Surprisingly, there has never been a statutory requirement for any one organisation to collect biological records on a long-term basis.
Despite this a national Biological Records Centre was set up in 1964 to collate data, particularly from voluntary recording schemes, to make information available to conservation bodies and to publish the results. The lack of co-ordinated resources to work with local and national recorders resulted in no one organisation being able to see the whole picture. As pressures to report on the environment increased so did the urgency to improve the situation.
The impetus to set up the National Biodiversity Network finally came from the Biodiversity Action Planning process, following the 1992 Rio Summit and a report from the “Coordinating Commission for Biological Recording” which led a number of organisations in the UK to come together in 1997 to pool resources to build the NBN and simplify data exchange in the UK.
The NBN Trust
The National Biodiversity Network Trust was set up as an independent charity in 2000 to oversee and facilitate the development of the Network. The Trust is also supported by a wide range of biodiversity data contributors and users and through a membership scheme. It is governed by a Board of Trustees. When it was established the Board of Trustees was formed from the membership organisations, but this was changed in 2018 to ensure all business competencies were covered. The Board of Trustees from 2018 comprises senior managers who are experts in their field whether this is information management, business development or biological recording.
Initial hopes that the Millennium Commission would support the NBN Project were not fulfilled, but the principal organisations, voluntary and government-sponsored, formed an informal consortium to carry the work forward. These founding organisations were:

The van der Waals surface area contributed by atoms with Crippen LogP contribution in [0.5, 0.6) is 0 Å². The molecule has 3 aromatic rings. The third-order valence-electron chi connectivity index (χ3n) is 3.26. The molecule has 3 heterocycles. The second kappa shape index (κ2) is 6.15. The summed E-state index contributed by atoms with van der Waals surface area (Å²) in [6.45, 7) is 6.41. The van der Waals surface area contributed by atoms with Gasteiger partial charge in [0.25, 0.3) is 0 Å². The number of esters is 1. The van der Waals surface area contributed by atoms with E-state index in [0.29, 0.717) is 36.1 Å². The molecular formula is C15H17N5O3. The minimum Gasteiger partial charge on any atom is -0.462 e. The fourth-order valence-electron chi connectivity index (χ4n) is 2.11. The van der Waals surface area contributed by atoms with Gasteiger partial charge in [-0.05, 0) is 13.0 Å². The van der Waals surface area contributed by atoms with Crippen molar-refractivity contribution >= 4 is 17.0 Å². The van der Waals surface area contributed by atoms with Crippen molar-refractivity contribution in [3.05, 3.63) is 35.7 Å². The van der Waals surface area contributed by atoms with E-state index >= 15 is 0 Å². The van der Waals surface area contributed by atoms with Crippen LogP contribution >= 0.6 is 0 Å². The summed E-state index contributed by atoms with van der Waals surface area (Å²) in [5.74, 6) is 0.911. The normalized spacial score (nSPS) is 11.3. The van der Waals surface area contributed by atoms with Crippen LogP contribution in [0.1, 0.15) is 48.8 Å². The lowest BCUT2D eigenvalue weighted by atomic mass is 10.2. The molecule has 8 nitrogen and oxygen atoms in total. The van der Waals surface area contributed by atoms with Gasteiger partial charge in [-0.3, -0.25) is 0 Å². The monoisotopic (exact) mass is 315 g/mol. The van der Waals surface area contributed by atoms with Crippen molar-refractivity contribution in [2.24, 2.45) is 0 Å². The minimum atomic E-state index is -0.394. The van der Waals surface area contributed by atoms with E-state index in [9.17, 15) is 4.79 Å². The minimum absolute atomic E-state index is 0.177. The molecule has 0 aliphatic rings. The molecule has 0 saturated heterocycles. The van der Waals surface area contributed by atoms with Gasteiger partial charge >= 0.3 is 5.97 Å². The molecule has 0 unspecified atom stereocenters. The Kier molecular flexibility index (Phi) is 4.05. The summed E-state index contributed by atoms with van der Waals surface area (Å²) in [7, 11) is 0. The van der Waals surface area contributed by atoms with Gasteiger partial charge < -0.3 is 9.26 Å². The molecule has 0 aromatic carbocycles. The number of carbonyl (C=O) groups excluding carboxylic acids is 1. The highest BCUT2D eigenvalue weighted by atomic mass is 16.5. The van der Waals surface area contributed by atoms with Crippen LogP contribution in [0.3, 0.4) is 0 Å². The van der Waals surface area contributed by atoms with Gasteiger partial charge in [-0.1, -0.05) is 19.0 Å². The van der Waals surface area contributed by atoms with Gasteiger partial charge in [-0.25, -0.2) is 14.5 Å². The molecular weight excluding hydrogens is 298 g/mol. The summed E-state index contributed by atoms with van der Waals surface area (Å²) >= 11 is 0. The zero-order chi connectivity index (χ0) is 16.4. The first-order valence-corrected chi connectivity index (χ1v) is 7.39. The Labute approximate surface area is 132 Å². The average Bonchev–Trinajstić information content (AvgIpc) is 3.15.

- The Joint Nature Conservation Committee
- English Nature (now Natural England)
- The Natural History Museum
- Natural Environment Research Council (through its Centre for Ecology and Hydrology, home of the Biological Records Centre)
- Royal Society for the Protection of Birds
- The Wildlife Trusts
- National Forum for Biological Recording (representing local and voluntary sector recording communities especially)
These were joined by:
- Countryside Council for Wales (now Natural Resources Wales)
- Scottish Natural Heritage (now NatureScot)
- Environment Agency
- Marine Biological Association
From the outset, it was recognised that for the NBN to succeed there would need to be a raft of specific projects and activities:
- A standard data model to underpin the entire system.
- Data capture and collation software that could meet agreed standards.
- A common set of data exchange principles accepted by all participants.
- An internet-based system to allow data to be searched and delivered to users.
For the system to work, it became apparent that other things were needed as well:
- Development of standard taxonomic and habitat dictionaries to enable data to be indexed and searched.
- Guidance and help with issues related to confidentiality, personal or sensitive data and intellectual property rights, so that constraints on data use would be minimised.
- Help with improving the management of data so they could adopt the necessary formats.
- Help with understanding how to take part, and resources and encouragement to do so.
The NBN Trust’s approach was to set up a range of projects to take these areas of work forward in parallel, because each tended to be dependent on another:
- Production of an NBN Data Model and data exchange system
- Development of the NBN Gateway and search engine. (This was replaced in April 2017 by the NBN Atlas)
- Development of the electronic Species Dictionary and Habitats Dictionary.
- Production of guidance on practical issues concerning data exchange.
- Projects to enhance the awareness and capabilities of the main potential suppliers of data, in particular Local Environmental Records Centres and voluntary societies.
- Projects to look at developing the use of data.
Each of these work areas was developed under the guidance of steering groups representing all the main interested parties, both within the NBN Trust membership and outside, with the whole Project overseen by a full-time Chief Executive (originally Programme Director) and the NBN Trust Board of Trustees. Since its inception, work on individual projects has been taken on by different partners, with the principal functions originally operating via staff funded through Scottish Natural Heritage, Joint Nature Conservation Committee, Natural England, Biological Records Centre and the NBN Trust.